In this work, we modeled double- and triple-cluster 3D hydraulic fracturing in a single-layer, quasi-brittle shale formation using planar CZM and XFEM-based CZM including slit flow and poro-elasticity for fracture and matrix spaces, respectively, in Abaqus. Our fully-coupled pore pressure-stress Geo-mechanics model includes leak-off as a continuum-based fluid flow component coupled with the other unknowns in the problem. Having compared the triple-cluster fracturing results from planar CZM with those from XFEM-based CZM, we found that the stress shadowing effect of multiple hydraulic fractures on each other can cause these fractures to rationally propagate out of plane; this also demonstrates the advantages of the second method compared to the first one. We investigated the effect of this arbitrary propagation direction on not only the fractures’ length, aperture, and the required injection pressure, but also fractures’ connection to the wellbore. Depending on the spacing and the number of clusters per stage, this connection can be gradually disrupted with time due to the near-wellbore fracture closure which may embed proppant particles on the fracture wall, or screen out the fracture at early stimulation times. Comparing all studied cases, we concluded that the double-cluster, simultaneous fracturing with 100-ft spacing provides the most viable fracture set for long-term production.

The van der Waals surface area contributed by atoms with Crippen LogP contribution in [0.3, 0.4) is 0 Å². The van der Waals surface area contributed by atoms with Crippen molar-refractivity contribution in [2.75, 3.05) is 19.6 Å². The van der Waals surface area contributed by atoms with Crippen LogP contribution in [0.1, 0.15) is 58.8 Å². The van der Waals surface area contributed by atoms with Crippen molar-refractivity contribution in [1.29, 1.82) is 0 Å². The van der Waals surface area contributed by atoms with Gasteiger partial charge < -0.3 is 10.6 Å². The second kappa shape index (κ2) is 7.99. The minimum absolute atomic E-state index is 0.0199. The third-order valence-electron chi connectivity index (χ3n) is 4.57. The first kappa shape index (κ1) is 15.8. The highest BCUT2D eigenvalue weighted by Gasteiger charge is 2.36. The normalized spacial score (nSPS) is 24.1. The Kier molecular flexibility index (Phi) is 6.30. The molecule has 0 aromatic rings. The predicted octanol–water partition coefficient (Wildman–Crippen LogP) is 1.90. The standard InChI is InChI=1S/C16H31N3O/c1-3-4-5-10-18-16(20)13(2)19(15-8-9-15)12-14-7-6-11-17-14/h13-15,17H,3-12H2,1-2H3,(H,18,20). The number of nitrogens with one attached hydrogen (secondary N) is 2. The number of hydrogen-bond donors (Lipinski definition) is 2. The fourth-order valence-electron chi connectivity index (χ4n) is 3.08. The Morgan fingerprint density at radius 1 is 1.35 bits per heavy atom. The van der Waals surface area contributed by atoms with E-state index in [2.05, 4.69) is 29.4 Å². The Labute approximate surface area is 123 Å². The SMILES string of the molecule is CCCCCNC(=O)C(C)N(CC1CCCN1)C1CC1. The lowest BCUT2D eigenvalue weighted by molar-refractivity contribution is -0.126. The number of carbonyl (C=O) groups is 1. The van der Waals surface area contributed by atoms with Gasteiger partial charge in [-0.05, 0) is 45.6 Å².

Shale gas resources have profoundly contributed to the prospective independence of the U.S. on oil and gas from foreign resources. The abundant condensate gas production and export from the U.S. shale resources have significantly contributed in the global sharp oil price decline since August 2014 [1]. These resources are known as ultra-low permeable, organic-rich formations with desorption of gas as a major but slow-rate and long-lasting producing mechanism. Economic production from these resources through gas desorption requires a complex network of natural fractures connected to the producing horizontal wellbores by hydraulic fractures in multiple stages, the most common stimulation technology in shale gas reservoirs. The geometry of hydraulic fractures (length, height, aperture, and propagation pattern) significantly contributes to long-term gas production and is inspected roughly by post-fracturing data acquisition methods such as tiltmeter fracturing mapping and micro-seismic monitoring [2]. This later method, however, cannot identify opening-mode or hydraulic fractures since the only detectable events using this method are shear slippage events. The technical restrictions on the hydraulic fracture data acquisition, the limitation on the extendibility of a successful fracturing job data to the other fields [3], and the high cost of re-stimulation plans, if possible, urge to develop numerical tools for optimal hydraulic fracturing design. Furthermore, due to the occurrence of cap rock and shale gas reservoir in close proximity and the environmental concerns about ground water contamination by fracturing jobs, the induced fractures need to be cautiously placed in order not to propagate into the upper and lower geological layers. Such a rigorous hydraulic fracture design in shale rocks demands numerical optimizing tools which should also be versatile for a variety of shale formations in mineralogy and stress state and capture increasingly more complex fracture networks than expected in these resources [2, 4]. Furthermore, a long-term optimum fracture spacing depends on not only the above parameters during fracturing, but also the fluid phase behavior during production in the commonly identified gas condensate windows in shale resources such as Eagle Ford [5], which is out of the scope of our geo-mechanical study.

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